In order to compose a thorough, no-holds-barred saga of his drug-addled past in “Night of the Gun,” a riveting 2009 memoir, N.Y. Times columnist David Carr relied on the accounts of first-hand witnesses, gathered by diligent shoe-leather reporting, rather than his own memory. I’m mentioning this because a friend reminded me last weekend of an eccentric episode that happened, he said, in my early 20s. When, he also reminded, I was living a colorful, dissolute life. The story made an impression because I didn’t remember all that much. But then certain details began to come back into focus. My friend’s account was probably exaggerated, but I realized that if I ever write a history of my own wild tales I’ll have to get out the pad like Carr.

Here, in any event, is my best recollection:

I was crashing with a married couple, Frank and Karen, in a smallish Boston apartment in the general vicinity of Symphony Hall and Hemenway Street. They had a linebacker-sized friend named Eddie who lived nearby and was also hanging out a lot. Mainly the four of us sat around in the evenings and got high. I distinctly remember not rolling joints as much as tapping the tobacco out of filtered cigarettes and then-filling the cigarette with what I recall was low-grade pot. Moderately potent, lots of stems and seeds.

One night around 10 pm or so we decided we needed a straw. That may have meant we were looking to snort something but I really don’t recall what. Maybe we were looking to suck in hash smoke. (A tiny chunk of hash placed on the burning embers of a cigarette, etc.) No, I don’t remember why we didn’t just use rolled-up dollar bills. Probably because it would’ve been unsanitary. I recall that it was fairly cold out and that we were probably broke or close to it, and so going to a market and buying a pack of straws was out. So I decided to start knocking on doors and asking Frank and Karen’s neighbors if they had a straw to spare. It wasn’t just the vaguely strange notion of a long-haired guy in jeans and boots with bloodshot eyes looking to bum a straw from strangers, but that it was too late to knock on doors and bum anything from anyone.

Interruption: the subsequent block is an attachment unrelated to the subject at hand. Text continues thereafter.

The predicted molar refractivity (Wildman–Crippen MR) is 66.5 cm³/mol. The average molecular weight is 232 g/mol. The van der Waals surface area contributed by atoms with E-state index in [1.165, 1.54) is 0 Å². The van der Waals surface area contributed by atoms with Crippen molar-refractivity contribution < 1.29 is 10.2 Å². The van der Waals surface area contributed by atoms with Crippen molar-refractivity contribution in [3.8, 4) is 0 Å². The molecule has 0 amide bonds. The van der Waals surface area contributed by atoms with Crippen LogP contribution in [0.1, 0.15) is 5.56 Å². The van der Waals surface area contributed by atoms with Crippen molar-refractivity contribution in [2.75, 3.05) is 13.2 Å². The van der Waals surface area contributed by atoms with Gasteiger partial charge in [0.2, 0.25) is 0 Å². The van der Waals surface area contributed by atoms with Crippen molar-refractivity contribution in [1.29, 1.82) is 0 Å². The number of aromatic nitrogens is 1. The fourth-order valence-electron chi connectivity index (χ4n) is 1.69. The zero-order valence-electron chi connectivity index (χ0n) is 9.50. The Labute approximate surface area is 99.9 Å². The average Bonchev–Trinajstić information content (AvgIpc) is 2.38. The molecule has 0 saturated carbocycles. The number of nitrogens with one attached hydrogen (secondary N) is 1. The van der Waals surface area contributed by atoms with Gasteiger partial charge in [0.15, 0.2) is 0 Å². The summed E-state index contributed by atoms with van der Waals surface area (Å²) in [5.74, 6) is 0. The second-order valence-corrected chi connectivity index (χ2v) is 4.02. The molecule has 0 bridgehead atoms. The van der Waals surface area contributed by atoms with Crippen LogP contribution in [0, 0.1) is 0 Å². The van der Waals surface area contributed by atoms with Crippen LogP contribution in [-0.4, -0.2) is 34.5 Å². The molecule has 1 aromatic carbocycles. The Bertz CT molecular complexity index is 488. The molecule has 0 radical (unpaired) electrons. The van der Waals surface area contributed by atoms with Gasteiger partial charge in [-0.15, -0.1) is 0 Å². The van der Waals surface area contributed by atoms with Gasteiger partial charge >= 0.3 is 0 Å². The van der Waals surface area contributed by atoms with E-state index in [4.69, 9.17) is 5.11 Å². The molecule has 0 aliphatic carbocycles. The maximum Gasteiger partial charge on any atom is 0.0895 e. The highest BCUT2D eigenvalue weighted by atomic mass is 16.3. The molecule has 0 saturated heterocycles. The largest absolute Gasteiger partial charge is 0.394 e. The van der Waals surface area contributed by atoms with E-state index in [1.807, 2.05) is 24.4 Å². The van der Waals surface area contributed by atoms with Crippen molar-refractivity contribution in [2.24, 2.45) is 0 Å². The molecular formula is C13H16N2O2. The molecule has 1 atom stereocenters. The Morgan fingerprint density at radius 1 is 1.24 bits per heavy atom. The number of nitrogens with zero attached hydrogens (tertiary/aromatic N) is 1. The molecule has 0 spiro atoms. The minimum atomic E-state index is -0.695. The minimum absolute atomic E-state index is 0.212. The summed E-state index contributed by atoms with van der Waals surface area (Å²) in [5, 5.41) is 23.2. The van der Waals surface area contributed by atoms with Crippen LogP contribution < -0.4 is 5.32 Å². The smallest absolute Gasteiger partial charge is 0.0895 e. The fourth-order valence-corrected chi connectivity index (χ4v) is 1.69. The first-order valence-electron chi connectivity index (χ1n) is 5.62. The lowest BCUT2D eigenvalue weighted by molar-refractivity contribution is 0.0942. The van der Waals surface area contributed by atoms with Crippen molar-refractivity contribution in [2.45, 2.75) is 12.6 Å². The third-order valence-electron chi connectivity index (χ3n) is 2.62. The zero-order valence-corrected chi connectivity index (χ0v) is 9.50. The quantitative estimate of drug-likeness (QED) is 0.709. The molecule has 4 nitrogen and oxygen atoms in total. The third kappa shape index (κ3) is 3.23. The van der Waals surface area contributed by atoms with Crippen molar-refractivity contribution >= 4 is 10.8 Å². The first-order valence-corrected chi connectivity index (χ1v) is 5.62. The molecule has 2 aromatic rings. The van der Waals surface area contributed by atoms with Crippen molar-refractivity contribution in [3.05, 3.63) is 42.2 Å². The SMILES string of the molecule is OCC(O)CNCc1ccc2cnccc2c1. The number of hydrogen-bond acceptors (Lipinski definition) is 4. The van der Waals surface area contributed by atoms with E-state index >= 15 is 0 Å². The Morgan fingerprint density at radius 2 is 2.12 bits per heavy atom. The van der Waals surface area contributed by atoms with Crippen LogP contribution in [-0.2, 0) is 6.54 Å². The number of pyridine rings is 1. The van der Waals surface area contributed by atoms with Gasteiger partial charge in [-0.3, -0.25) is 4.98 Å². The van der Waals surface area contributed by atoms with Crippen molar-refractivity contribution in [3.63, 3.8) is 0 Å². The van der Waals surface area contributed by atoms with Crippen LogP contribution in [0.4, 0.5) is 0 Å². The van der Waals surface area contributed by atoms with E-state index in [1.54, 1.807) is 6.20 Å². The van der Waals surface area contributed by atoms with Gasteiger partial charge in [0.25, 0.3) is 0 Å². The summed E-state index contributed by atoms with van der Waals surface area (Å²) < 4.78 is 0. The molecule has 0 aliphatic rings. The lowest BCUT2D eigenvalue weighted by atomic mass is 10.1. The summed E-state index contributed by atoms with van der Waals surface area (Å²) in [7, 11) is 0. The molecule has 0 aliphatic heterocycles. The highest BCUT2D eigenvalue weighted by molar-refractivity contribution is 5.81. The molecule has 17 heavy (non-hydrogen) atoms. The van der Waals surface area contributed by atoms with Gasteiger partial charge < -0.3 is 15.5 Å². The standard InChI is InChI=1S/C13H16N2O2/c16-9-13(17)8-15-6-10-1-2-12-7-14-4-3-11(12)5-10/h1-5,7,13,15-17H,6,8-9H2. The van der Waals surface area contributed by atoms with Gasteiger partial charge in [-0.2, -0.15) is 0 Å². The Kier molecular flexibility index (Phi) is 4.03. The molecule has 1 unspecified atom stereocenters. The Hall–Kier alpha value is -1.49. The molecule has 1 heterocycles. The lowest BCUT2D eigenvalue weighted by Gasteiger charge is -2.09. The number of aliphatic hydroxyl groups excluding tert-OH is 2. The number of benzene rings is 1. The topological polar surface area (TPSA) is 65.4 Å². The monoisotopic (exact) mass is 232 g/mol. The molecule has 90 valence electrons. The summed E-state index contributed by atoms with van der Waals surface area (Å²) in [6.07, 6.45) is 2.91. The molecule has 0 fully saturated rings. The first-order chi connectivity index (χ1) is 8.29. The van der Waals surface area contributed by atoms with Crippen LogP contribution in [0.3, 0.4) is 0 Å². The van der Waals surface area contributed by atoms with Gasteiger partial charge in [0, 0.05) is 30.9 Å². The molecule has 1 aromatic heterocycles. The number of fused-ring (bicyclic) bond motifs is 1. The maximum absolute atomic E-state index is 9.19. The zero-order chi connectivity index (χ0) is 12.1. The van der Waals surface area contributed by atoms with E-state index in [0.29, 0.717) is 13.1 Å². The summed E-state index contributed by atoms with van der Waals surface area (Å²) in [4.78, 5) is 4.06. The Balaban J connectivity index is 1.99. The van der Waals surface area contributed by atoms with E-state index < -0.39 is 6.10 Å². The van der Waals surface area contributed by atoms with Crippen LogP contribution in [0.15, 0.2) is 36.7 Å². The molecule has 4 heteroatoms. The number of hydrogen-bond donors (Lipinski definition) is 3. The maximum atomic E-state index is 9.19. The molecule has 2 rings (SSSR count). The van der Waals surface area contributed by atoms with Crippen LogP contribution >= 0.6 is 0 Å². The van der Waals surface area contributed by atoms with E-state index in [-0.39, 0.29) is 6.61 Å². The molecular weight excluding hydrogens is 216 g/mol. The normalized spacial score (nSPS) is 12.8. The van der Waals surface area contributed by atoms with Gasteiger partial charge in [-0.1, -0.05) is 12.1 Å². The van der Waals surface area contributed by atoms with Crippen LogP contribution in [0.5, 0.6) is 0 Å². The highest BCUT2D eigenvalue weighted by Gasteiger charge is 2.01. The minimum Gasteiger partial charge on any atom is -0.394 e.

I was turned down five or six times in a row. “What? No, I don’t have any straws…buy your own. Who needs a straw after 10 pm? No, I don’t”…slam. “A straw? Nope. No. You can’t afford to buy straws? Sorry.” Slam. “You’re serious? At this hour?” In no time I had annoyed or irritated residents of all five or six apartments. Then I hit pay dirt with my seventh try. The guy who answered was irked and distracted but basically good-natured. To get rid of me he gave me a whole unopened box of straws. Just take ’em, he said. I’m watching something on the box. You wanna return the ones you don’t use tomorrow then do so, fine, whatever…enjoy yourself. Slam, click.

So what did I do? I went back and knocked on the doors of the first five or six and said, 10 or 15 minutes after they’d all told me to take a leap and leave them alone, “Hey, I was given a box of straws…you want four or five? Here, take a few to tide you over.”

I really did this, my friend told me.